The federal government has called on the broader Australian community to adopt multi-factor authentication measures to help ward off cyber attacks.
Australians have been urged to bolster proof of identity protections by implementing multi-factor authentication (MFA) measures across devices, online accounts or programs.
According to Assistant Minister for Defence Andrew Hastie, MFA — a cyber security measure that requires two or more pieces of evidence to prove a person’s identity — is an effective way to set up safeguards to ward off attacks from cyber criminals.
“Where possible, we are encouraging people to use multi-factor authentication on your online programs and devices for greater protections against cyber crime and cyber criminals,” Assistant Minister Hastie said.
“Using multi-factor authentication makes it much harder for cybercriminals to gain access to your online data or personal information.
“Things that appear to be small or straightforward steps – like multi-factor authentication – can actually make a big difference to increasing Australia’s defences against cyber crime.”
The renewed push follows roundtable discussions between Hastie and senior executives from Australia’s banking sector.
“We discussed the Australian Cyber Security Centre’s new multi-factor authentication campaign, which is providing rolling advice on common cyber security threats for organisations, businesses and individuals,” Assistant Minister Hastie added.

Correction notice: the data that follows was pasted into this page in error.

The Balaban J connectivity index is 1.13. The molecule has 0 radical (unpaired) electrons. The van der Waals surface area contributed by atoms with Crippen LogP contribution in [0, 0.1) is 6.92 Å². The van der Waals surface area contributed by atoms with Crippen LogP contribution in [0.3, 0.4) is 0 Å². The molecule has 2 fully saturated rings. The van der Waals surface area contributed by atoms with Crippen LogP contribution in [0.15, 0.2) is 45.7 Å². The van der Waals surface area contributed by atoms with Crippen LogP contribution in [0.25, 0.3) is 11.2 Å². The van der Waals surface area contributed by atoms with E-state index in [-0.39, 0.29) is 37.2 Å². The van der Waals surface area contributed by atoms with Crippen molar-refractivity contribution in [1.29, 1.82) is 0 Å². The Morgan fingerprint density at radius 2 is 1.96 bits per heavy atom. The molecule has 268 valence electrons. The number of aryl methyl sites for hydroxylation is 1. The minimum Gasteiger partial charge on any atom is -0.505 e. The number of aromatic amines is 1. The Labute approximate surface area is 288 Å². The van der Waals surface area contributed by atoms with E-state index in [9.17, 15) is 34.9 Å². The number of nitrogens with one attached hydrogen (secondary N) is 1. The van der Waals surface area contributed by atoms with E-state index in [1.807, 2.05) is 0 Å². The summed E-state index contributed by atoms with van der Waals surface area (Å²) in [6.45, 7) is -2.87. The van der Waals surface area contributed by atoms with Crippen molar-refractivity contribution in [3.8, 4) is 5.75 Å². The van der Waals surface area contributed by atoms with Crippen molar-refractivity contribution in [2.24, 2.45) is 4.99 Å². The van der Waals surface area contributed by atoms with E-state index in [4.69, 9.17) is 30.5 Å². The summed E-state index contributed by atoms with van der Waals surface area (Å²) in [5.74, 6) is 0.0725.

“We also discussed ways that industry can work with government to ensure more Australians have access to the best possible cyber security advice.”
Head of the Australian Cyber Security Centre (ACSC), Abigail Bradshaw CSC, noted that the ACSC has published step-by-step guides to help Australians adopt MFA measures on a range of social media, email and message applications and devices.
“As part of the Australian government’s ongoing cyber security campaign, our easy-to-follow guides with screenshots are designed to help Australians protect themselves against cybercrime by setting up multi-factor authentication and making life much harder for the criminals,” Bradshaw said.
“Online security starts with your own device and accounts. Use multi-factor authentication for your important accounts, replace passwords with passphrases, and use different passphrases for different accounts.”
This latest call came just days after the federal government released a cyber security guide for SMEs across the defence industry.
The guide is designed to ensure businesses implement appropriate safeguards before engaging in defence projects.